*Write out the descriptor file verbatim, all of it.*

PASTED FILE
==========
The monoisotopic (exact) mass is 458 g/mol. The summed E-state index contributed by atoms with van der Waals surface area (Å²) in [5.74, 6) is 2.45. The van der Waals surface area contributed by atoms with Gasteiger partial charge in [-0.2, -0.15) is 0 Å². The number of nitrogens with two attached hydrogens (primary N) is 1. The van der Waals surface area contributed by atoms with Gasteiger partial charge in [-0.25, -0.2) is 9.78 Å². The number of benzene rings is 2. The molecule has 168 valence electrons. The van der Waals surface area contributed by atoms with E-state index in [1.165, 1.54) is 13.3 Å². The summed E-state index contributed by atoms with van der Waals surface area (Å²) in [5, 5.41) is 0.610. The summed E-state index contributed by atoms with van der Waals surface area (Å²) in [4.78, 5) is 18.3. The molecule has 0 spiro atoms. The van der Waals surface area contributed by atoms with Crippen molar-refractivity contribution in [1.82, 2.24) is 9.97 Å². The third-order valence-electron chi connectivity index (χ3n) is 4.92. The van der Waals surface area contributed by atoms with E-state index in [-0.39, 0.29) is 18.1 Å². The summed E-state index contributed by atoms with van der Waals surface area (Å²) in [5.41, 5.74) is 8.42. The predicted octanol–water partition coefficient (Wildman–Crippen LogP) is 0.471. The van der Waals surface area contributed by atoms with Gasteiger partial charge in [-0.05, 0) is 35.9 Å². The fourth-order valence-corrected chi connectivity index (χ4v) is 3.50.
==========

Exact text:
The monoisotopic (exact) mass is 458 g/mol. The summed E-state index contributed by atoms with van der Waals surface area (Å²) in [5.74, 6) is 2.45. The van der Waals surface area contributed by atoms with Gasteiger partial charge in [-0.2, -0.15) is 0 Å². The number of nitrogens with two attached hydrogens (primary N) is 1. The van der Waals surface area contributed by atoms with Gasteiger partial charge in [-0.25, -0.2) is 9.78 Å². The number of benzene rings is 2. The molecule has 168 valence electrons. The van der Waals surface area contributed by atoms with E-state index in [1.165, 1.54) is 13.3 Å². The summed E-state index contributed by atoms with van der Waals surface area (Å²) in [5, 5.41) is 0.610. The summed E-state index contributed by atoms with van der Waals surface area (Å²) in [4.78, 5) is 18.3. The molecule has 0 spiro atoms. The van der Waals surface area contributed by atoms with Crippen molar-refractivity contribution in [1.82, 2.24) is 9.97 Å². The third-order valence-electron chi connectivity index (χ3n) is 4.92. The van der Waals surface area contributed by atoms with E-state index in [-0.39, 0.29) is 18.1 Å². The summed E-state index contributed by atoms with van der Waals surface area (Å²) in [5.41, 5.74) is 8.42. The predicted octanol–water partition coefficient (Wildman–Crippen LogP) is 0.471. The van der Waals surface area contributed by atoms with Gasteiger partial charge in [-0.05, 0) is 35.9 Å². The fourth-order valence-corrected chi connectivity index (χ4v) is 3.50.